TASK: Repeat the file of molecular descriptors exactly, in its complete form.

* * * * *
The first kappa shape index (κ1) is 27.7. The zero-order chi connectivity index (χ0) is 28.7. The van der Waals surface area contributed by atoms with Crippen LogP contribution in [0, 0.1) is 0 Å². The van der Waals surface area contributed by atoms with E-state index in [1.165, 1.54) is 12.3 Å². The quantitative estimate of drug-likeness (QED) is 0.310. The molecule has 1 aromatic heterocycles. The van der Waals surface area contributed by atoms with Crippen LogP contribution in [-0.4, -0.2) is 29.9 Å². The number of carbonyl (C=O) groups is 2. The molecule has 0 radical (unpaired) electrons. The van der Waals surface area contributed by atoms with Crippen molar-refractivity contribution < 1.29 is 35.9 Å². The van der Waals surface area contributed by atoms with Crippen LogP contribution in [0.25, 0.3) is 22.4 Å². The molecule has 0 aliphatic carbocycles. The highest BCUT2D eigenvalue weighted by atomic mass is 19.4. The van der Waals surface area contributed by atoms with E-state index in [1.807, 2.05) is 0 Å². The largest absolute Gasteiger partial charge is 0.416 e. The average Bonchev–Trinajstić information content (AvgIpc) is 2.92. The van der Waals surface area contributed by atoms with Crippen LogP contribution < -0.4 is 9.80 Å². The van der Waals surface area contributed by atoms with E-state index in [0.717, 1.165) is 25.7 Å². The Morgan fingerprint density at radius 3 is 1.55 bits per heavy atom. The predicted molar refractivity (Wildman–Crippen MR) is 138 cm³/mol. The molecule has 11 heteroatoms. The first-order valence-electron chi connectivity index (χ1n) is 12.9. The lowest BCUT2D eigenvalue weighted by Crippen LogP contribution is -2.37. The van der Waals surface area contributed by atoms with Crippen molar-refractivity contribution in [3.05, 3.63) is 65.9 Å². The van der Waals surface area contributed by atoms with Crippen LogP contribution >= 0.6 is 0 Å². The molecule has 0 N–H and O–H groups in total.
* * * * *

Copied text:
The first kappa shape index (κ1) is 27.7. The zero-order chi connectivity index (χ0) is 28.7. The van der Waals surface area contributed by atoms with Crippen LogP contribution in [0, 0.1) is 0 Å². The van der Waals surface area contributed by atoms with E-state index in [1.165, 1.54) is 12.3 Å². The quantitative estimate of drug-likeness (QED) is 0.310. The molecule has 1 aromatic heterocycles. The van der Waals surface area contributed by atoms with Crippen LogP contribution in [-0.4, -0.2) is 29.9 Å². The number of carbonyl (C=O) groups is 2. The molecule has 0 radical (unpaired) electrons. The van der Waals surface area contributed by atoms with Crippen molar-refractivity contribution < 1.29 is 35.9 Å². The van der Waals surface area contributed by atoms with Crippen LogP contribution in [0.25, 0.3) is 22.4 Å². The molecule has 0 aliphatic carbocycles. The highest BCUT2D eigenvalue weighted by atomic mass is 19.4. The van der Waals surface area contributed by atoms with E-state index in [1.807, 2.05) is 0 Å². The largest absolute Gasteiger partial charge is 0.416 e. The average Bonchev–Trinajstić information content (AvgIpc) is 2.92. The van der Waals surface area contributed by atoms with Crippen LogP contribution < -0.4 is 9.80 Å². The van der Waals surface area contributed by atoms with E-state index in [0.717, 1.165) is 25.7 Å². The Morgan fingerprint density at radius 3 is 1.55 bits per heavy atom. The predicted molar refractivity (Wildman–Crippen MR) is 138 cm³/mol. The molecule has 11 heteroatoms. The first-order valence-electron chi connectivity index (χ1n) is 12.9. The lowest BCUT2D eigenvalue weighted by Crippen LogP contribution is -2.37. The van der Waals surface area contributed by atoms with Crippen molar-refractivity contribution in [3.05, 3.63) is 65.9 Å². The van der Waals surface area contributed by atoms with Crippen LogP contribution >= 0.6 is 0 Å². The molecule has 0 N–H and O–H groups in total.